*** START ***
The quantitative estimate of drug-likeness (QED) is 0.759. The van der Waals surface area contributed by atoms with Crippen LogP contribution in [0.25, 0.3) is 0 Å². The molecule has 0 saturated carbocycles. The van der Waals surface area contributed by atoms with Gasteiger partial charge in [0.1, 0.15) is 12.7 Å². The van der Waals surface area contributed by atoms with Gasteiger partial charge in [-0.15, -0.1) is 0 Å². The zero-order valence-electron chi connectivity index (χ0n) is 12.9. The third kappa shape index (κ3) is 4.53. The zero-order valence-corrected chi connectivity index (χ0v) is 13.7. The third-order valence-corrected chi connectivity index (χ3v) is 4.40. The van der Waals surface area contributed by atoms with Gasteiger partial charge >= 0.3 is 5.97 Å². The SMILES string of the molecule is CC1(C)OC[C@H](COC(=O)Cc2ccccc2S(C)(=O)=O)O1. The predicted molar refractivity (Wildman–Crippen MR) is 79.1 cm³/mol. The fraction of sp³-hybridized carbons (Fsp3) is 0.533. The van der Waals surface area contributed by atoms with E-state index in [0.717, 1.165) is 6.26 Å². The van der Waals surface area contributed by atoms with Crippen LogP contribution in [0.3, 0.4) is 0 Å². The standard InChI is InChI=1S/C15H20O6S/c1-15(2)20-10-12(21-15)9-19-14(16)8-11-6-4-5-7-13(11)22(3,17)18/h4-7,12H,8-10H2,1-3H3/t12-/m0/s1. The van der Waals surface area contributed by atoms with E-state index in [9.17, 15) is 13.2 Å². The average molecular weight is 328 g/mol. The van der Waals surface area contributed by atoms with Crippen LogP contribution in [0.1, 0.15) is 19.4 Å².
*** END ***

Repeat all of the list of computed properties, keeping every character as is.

The quantitative estimate of drug-likeness (QED) is 0.759. The van der Waals surface area contributed by atoms with Crippen LogP contribution in [0.25, 0.3) is 0 Å². The molecule has 0 saturated carbocycles. The van der Waals surface area contributed by atoms with Gasteiger partial charge in [0.1, 0.15) is 12.7 Å². The van der Waals surface area contributed by atoms with Gasteiger partial charge in [-0.15, -0.1) is 0 Å². The zero-order valence-electron chi connectivity index (χ0n) is 12.9. The third kappa shape index (κ3) is 4.53. The zero-order valence-corrected chi connectivity index (χ0v) is 13.7. The third-order valence-corrected chi connectivity index (χ3v) is 4.40. The van der Waals surface area contributed by atoms with Gasteiger partial charge >= 0.3 is 5.97 Å². The SMILES string of the molecule is CC1(C)OC[C@H](COC(=O)Cc2ccccc2S(C)(=O)=O)O1. The predicted molar refractivity (Wildman–Crippen MR) is 79.1 cm³/mol. The fraction of sp³-hybridized carbons (Fsp3) is 0.533. The van der Waals surface area contributed by atoms with E-state index in [0.717, 1.165) is 6.26 Å². The van der Waals surface area contributed by atoms with Crippen LogP contribution in [0.3, 0.4) is 0 Å². The standard InChI is InChI=1S/C15H20O6S/c1-15(2)20-10-12(21-15)9-19-14(16)8-11-6-4-5-7-13(11)22(3,17)18/h4-7,12H,8-10H2,1-3H3/t12-/m0/s1. The van der Waals surface area contributed by atoms with E-state index in [9.17, 15) is 13.2 Å². The average molecular weight is 328 g/mol. The van der Waals surface area contributed by atoms with Crippen LogP contribution in [0.1, 0.15) is 19.4 Å².